Contemporary Perspectives and Alternative Worlds in the Music of Beethoven and Schubert
The Musical Matrix Reloaded proposes a striking new scenario for the music of Beethoven and Schubert in the contemporary world. It draws on the theory of Multiple Worlds in physics, and on sci-fi and movies, as powerful contemporary models of alternative realities to explain radical features of interpolation, dislocation, and ultimately of return.
Confronting familiar assumptions about Beethoven’s and Schubert’s music as long-range consonance, the book proposes instead that musical action is predicated on an underlying disruptive energy, Nietzsche’s Dionysian disruptive background re-interpreted in the contemporary world. When it breaks through the musical surface, it dislocates continuity and re-routes tonal narrative into new, unforeseen directions. These unforeseen paths enable us to glimpse in Beethoven’s and Schubert’s music the beautiful, and often haunting, reality of another world.
7. Schubert’s ‘Quartettsatz’: A Case Study in Confrontation
Life, as we find it, is too hard for us; it brings us too many pains, disappointments and impossible tasks. In order to bear it we cannot dispense with palliative measures…There are perhaps three such measures: powerful deflections, which cause us to make light of our misery; substitutive satisfactions, which diminish it; and intoxicating substances, which make us insensible to it …The substantive satisfactions, as offered by art, are illusions in contrast with reality, but they are none the less psychically effective. Sigmund Freud1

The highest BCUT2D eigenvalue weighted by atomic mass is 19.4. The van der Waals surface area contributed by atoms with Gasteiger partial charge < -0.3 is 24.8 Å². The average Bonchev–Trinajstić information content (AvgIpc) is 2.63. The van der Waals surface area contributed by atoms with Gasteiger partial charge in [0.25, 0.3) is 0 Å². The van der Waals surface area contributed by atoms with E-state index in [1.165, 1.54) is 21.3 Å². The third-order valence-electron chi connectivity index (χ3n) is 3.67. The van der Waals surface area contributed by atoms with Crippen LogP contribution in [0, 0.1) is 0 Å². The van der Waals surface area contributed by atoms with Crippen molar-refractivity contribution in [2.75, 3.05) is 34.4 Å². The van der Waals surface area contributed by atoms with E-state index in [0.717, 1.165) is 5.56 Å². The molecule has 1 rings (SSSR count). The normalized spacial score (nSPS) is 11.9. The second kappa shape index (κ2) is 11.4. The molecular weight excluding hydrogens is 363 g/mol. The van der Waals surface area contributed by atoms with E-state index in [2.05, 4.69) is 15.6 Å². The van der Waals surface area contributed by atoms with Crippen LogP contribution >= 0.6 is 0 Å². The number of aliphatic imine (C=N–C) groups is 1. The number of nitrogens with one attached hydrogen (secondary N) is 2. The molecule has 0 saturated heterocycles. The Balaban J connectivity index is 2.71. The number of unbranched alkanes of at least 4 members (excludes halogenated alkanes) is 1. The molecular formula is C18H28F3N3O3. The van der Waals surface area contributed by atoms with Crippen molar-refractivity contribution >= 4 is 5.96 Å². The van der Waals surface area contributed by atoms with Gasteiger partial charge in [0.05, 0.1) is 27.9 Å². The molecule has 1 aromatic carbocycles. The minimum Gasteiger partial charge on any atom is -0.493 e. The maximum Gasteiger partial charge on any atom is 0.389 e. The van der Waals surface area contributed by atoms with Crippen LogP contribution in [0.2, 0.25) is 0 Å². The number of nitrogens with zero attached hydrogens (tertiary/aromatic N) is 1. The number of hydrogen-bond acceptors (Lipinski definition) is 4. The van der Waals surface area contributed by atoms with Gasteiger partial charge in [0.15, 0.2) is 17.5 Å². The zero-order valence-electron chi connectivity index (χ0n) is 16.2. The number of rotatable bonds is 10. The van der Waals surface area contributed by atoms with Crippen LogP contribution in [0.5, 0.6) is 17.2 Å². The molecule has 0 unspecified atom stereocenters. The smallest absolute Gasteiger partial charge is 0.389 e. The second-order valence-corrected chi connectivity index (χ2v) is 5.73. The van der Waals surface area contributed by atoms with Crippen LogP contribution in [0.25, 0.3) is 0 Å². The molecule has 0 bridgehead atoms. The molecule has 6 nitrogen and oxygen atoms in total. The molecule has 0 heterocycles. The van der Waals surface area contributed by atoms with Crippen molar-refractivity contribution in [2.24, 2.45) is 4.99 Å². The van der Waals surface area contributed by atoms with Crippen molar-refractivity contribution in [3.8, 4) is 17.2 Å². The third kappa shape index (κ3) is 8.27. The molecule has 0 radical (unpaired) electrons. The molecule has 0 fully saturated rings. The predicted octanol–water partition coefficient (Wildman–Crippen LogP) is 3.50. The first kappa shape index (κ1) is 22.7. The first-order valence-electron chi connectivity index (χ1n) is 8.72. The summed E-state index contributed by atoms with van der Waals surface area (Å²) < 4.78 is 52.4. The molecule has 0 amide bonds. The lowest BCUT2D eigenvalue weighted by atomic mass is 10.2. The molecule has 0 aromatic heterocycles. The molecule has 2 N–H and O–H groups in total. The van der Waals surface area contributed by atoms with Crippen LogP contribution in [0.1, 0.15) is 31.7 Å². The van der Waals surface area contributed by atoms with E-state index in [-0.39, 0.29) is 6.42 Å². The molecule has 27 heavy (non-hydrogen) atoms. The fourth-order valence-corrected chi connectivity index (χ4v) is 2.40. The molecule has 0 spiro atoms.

Unfortunately, there is always an unmapped area of dangerous fallibility between a policy and its pursuit. Paul Scott2
Recent Schubert scholarship provides a range of perspectives on Schubert’s music, exploring historical context, literary choices and the distinctive musical characteristics in the instrumental works that Susan Wollenberg has called ‘fingerprints’.3 Hugh Macdonald’s discussion of Schubert’s volatile temperament, for example, gives a vivid account of how Schubert’s moods would veer from friendliness at one moment to taciturnity or violent eruptions of anger at the next. Macdonald sees these unpredictable outbursts as related to abrupt disruptions in the music, like the sudden, intrusive dissonances in both movements of the ‘Unfinished’ symphony.4
Scott Messing discusses how Schubert was depicted in later 19th-century image-making, recasting his rather unpromising body shape into a more idealized persona.5 By contrast with the powerful masculinity in Beethoven ←169 | 170→iconology, Messing considers how the feminine side of Schubert’s nature – what Schumann called Schubert’s ‘Mädchencharakter’ – was re-contoured into...
You are not authenticated to view the full text of this chapter or article.
This site requires a subscription or purchase to access the full text of books or journals.
Do you have any questions? Contact us.Or login to access all content.